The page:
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Why Phishing Still Works (and What to Do About It)

Protecting against this age-old cybercriminal tactic requires a combination of technology and education. Here's how to help users recognize a phishing threat and what to do when an attack gets through your defenses.


Last fall, Howard University made headlines as the victim of a ransomware attack that forced the cancellation of online and in-person classes, among other operational issues. And the Washingon, DC, institution is not the only university to be impacted by cybercriminals. With their vast repositories of sensitive and personal data from students, faculty and staff, colleges and universities are a prime target for attack.

One of the most common attack vectors for ransomware is phishing. This tactic has been around for decades — the term "phishing" dates all the way back to 1995 — and has been used by a wide range of adversaries, from script kiddies to the most sophisticated nation-state actors. The biggest threat phishing presents to cybersecurity professionals is not the tactic itself (described below) but the damage it can cause, especially when dealing with the higher education community. One of the most effective ways to protect against this threat is to teach people how to spot a phishing attempt and why they must report it to the right people. In the following article, I describe the phishing threat and outline best practices for tackling this persistent problem.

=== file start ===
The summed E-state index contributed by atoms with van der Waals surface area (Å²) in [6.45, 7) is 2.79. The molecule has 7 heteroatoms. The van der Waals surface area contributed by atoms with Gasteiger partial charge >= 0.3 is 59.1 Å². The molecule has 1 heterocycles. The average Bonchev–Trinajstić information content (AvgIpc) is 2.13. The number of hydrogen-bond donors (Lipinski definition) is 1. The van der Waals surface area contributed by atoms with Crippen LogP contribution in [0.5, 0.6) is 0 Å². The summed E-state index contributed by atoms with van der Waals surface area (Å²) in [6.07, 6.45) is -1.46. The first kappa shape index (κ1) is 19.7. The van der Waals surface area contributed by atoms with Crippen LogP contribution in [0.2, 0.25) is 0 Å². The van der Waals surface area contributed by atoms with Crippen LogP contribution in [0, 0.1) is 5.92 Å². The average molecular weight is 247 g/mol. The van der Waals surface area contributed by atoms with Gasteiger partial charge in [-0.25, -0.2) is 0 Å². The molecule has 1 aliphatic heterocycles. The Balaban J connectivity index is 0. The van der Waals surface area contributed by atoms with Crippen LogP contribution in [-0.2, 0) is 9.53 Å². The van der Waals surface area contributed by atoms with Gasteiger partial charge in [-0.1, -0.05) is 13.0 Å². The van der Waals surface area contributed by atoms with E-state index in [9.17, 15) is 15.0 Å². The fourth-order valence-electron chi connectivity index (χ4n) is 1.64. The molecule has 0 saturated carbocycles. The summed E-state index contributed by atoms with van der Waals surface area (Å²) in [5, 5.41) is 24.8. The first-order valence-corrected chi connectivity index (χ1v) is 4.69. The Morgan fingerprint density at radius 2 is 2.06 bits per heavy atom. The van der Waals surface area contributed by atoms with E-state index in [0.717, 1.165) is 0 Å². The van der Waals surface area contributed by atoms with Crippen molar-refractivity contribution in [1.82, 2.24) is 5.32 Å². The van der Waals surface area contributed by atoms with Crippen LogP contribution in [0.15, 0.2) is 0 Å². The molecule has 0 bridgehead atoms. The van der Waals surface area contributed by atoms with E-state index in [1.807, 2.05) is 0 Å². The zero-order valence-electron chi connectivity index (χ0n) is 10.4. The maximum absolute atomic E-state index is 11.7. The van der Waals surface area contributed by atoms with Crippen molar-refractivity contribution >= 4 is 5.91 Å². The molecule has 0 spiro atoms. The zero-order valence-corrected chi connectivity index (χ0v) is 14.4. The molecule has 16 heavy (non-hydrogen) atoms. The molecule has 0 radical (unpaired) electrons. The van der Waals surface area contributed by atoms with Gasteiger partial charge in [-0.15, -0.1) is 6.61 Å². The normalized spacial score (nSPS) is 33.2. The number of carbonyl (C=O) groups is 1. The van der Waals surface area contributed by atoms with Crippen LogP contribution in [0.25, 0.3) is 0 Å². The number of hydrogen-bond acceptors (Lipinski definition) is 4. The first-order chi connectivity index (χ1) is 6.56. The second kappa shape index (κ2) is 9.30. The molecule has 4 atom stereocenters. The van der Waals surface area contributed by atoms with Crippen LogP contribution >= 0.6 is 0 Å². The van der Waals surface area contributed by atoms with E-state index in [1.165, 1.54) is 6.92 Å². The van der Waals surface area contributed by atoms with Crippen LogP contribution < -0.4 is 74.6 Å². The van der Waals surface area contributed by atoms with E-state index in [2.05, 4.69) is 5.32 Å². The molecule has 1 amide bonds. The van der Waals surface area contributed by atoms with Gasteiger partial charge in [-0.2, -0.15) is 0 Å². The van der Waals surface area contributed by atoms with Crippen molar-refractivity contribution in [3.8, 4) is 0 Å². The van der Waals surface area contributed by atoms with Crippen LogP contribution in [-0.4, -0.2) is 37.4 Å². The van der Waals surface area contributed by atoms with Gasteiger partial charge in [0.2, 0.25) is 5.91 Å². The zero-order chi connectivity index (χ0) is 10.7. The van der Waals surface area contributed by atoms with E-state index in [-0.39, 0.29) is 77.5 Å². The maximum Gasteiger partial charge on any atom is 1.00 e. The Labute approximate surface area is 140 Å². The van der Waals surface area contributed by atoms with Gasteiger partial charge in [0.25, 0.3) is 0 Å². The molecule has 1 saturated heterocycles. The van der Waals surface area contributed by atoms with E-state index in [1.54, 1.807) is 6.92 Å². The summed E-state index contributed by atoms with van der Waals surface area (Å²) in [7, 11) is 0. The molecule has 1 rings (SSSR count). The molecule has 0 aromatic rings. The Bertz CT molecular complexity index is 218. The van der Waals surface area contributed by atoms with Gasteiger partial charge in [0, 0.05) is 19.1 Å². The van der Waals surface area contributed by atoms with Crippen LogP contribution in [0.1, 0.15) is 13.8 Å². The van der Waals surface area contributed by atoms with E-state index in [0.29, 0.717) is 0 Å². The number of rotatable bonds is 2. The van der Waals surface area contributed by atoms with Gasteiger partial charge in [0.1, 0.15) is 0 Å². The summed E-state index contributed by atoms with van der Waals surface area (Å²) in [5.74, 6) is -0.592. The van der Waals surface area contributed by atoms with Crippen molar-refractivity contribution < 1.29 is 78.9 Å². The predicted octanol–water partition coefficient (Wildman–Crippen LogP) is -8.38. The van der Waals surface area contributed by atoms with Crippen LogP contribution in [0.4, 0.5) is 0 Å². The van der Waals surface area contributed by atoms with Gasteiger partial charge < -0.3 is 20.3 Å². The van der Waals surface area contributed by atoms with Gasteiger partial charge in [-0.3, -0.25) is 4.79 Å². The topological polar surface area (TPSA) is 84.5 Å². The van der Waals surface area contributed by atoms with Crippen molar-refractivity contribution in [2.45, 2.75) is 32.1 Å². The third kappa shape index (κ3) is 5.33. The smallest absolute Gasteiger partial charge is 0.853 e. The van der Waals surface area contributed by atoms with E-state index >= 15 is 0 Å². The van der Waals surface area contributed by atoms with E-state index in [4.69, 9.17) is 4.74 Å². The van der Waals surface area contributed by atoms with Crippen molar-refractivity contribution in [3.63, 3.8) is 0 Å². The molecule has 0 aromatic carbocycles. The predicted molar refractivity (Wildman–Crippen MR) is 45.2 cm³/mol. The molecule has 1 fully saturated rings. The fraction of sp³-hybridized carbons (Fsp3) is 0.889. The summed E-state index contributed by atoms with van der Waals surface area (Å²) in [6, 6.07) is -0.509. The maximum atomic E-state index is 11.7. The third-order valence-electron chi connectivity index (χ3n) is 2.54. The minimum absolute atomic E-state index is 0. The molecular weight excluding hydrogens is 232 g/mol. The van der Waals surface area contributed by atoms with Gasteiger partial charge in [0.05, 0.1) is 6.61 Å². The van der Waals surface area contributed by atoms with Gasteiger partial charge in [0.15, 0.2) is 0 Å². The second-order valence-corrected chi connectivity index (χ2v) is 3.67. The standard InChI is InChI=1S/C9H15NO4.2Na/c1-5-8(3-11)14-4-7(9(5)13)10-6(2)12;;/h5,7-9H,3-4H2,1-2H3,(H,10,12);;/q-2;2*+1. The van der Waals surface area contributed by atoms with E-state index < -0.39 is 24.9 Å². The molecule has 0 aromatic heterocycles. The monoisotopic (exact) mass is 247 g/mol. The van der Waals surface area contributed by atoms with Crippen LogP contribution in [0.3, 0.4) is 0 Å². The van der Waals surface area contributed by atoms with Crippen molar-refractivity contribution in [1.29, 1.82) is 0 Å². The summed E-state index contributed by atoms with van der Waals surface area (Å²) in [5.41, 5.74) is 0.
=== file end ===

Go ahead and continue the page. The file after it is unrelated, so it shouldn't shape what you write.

What Is Phishing?

Let's start with an explanation of this important piece of adversarial tradecraft. Phishing is a social engineering technique that uses e-mail to entice or trick unsuspecting people to click on web links or attachments that appear to be legitimate but are instead designed to compromise the recipient's machine or trick the recipient into revealing credentials or other sensitive information. Adversaries, whether an individual criminal or a nation-state, craft such messages to appear legitimate. A phishing e-mail can appear to be from your bank, employer or boss, or use techniques to coerce information out of you by pretending, for example, to be a government agency.